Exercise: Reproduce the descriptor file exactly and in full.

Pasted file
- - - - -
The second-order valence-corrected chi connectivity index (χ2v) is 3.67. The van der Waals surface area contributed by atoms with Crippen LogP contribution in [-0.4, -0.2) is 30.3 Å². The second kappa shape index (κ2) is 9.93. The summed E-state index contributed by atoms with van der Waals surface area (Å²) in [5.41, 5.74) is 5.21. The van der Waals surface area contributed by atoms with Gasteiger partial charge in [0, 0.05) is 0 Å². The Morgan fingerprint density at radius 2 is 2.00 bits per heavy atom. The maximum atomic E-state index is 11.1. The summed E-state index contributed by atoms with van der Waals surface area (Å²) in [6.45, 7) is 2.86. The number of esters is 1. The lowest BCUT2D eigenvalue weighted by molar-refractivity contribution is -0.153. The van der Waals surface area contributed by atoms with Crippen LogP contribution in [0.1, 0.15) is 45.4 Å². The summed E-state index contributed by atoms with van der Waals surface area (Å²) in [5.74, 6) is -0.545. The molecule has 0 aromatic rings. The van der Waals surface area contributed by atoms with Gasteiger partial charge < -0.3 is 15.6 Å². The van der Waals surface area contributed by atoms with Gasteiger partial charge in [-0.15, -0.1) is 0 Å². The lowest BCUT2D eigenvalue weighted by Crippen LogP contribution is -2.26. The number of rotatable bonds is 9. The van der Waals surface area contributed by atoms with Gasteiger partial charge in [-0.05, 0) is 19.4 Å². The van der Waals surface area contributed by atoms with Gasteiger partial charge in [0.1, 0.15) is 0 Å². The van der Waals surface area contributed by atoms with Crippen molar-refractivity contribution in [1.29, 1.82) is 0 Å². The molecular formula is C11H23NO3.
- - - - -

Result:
The second-order valence-corrected chi connectivity index (χ2v) is 3.67. The van der Waals surface area contributed by atoms with Crippen LogP contribution in [-0.4, -0.2) is 30.3 Å². The second kappa shape index (κ2) is 9.93. The summed E-state index contributed by atoms with van der Waals surface area (Å²) in [5.41, 5.74) is 5.21. The van der Waals surface area contributed by atoms with Gasteiger partial charge in [0, 0.05) is 0 Å². The Morgan fingerprint density at radius 2 is 2.00 bits per heavy atom. The maximum atomic E-state index is 11.1. The summed E-state index contributed by atoms with van der Waals surface area (Å²) in [6.45, 7) is 2.86. The number of esters is 1. The lowest BCUT2D eigenvalue weighted by molar-refractivity contribution is -0.153. The van der Waals surface area contributed by atoms with Crippen LogP contribution in [0.1, 0.15) is 45.4 Å². The summed E-state index contributed by atoms with van der Waals surface area (Å²) in [5.74, 6) is -0.545. The molecule has 0 aromatic rings. The van der Waals surface area contributed by atoms with Gasteiger partial charge < -0.3 is 15.6 Å². The van der Waals surface area contributed by atoms with Gasteiger partial charge in [-0.15, -0.1) is 0 Å². The lowest BCUT2D eigenvalue weighted by Crippen LogP contribution is -2.26. The number of rotatable bonds is 9. The van der Waals surface area contributed by atoms with Gasteiger partial charge in [-0.05, 0) is 19.4 Å². The van der Waals surface area contributed by atoms with Gasteiger partial charge in [0.1, 0.15) is 0 Å². The van der Waals surface area contributed by atoms with Crippen molar-refractivity contribution in [1.29, 1.82) is 0 Å². The molecular formula is C11H23NO3.